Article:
It has come to my attention that seaming can be quite a cause for anxiety. Having grown up with vintage patterns (which would lead one to think that knitting in the round had not yet been invented), seaming has become an essential part of my knitting repertoire. I took some pictures today to show how I seam. My basic technique is the mattress stitch. Unfortunately, unlike the diagrams in most mattress stitch tutorials, I typically don’t have a straight, tidy row of edge sts. Not even if I slip an edge stitch for seaming, though that does help somewhat. Nevertheless, sometimes there are circumstances (e.g. lack of forethought) when you don’t have a tidy edge.
I fold it in half and pin it together, as if it were a piece of fabric. I then place the pins a couple of stitches in from the edge, making sure to pin at the top and bottom edges, and at the transitions between stitch patterns that need to align. If the piece has a clear center, I align the centers and pin there. It doesn’t matter that the pin heads are small enough to slip through the knitted fabric. There won’t be much tension applied to them in the process, their main purpose is to keep things from shifiting around.
Note that I am not pulling as tight as I should, in order for the stitches to be clear for photos. Normally you’ll want to pull enough for the sewing yarn to disappear into the fabric.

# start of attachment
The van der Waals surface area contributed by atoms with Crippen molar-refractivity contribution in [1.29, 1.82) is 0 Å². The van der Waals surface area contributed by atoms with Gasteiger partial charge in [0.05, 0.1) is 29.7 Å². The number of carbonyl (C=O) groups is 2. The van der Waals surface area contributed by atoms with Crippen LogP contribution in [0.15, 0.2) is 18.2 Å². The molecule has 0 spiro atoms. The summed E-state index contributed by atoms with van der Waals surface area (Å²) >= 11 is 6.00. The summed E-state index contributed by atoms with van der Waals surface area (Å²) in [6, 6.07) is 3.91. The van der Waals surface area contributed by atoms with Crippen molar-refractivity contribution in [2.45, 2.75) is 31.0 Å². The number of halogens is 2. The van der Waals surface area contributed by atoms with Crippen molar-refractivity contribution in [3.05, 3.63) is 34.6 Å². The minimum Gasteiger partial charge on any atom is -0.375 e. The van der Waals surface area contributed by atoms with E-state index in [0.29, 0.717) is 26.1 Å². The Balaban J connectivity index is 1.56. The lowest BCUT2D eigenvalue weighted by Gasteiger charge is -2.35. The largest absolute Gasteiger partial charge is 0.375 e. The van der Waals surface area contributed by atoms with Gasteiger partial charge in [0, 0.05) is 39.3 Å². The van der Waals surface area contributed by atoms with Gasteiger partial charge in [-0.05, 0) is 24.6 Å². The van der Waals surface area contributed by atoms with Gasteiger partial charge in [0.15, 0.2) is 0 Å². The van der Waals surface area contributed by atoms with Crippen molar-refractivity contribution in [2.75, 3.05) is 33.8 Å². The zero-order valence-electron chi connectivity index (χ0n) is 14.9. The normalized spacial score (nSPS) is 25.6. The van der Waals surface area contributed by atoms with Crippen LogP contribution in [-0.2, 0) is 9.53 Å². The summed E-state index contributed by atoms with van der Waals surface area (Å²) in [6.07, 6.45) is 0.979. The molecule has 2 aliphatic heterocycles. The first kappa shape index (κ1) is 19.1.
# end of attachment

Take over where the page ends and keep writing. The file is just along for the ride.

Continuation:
Now that the very ends of the swatch are secure, I’m a little more careful about stitch placement. I run the sewing yarn perpendicularly across the seam line, and insert my needle one stitch from the edge, along the line that the thread marks:
I could be tidy and undo the seam until the bubble disappears, and then redo it. But I’m too lazy for that. As soon as I notice the bubble, with the yarn opposite to the side that’s bubbling (has excess fabric), I determine the position of the next stitch by pulling the sewing yarn diagonally across the seam line (instead of perpendicularly as above), and insert the needle at that point:
Continue as before all the way up the seam, and you’ll have a perfectly seamed garment!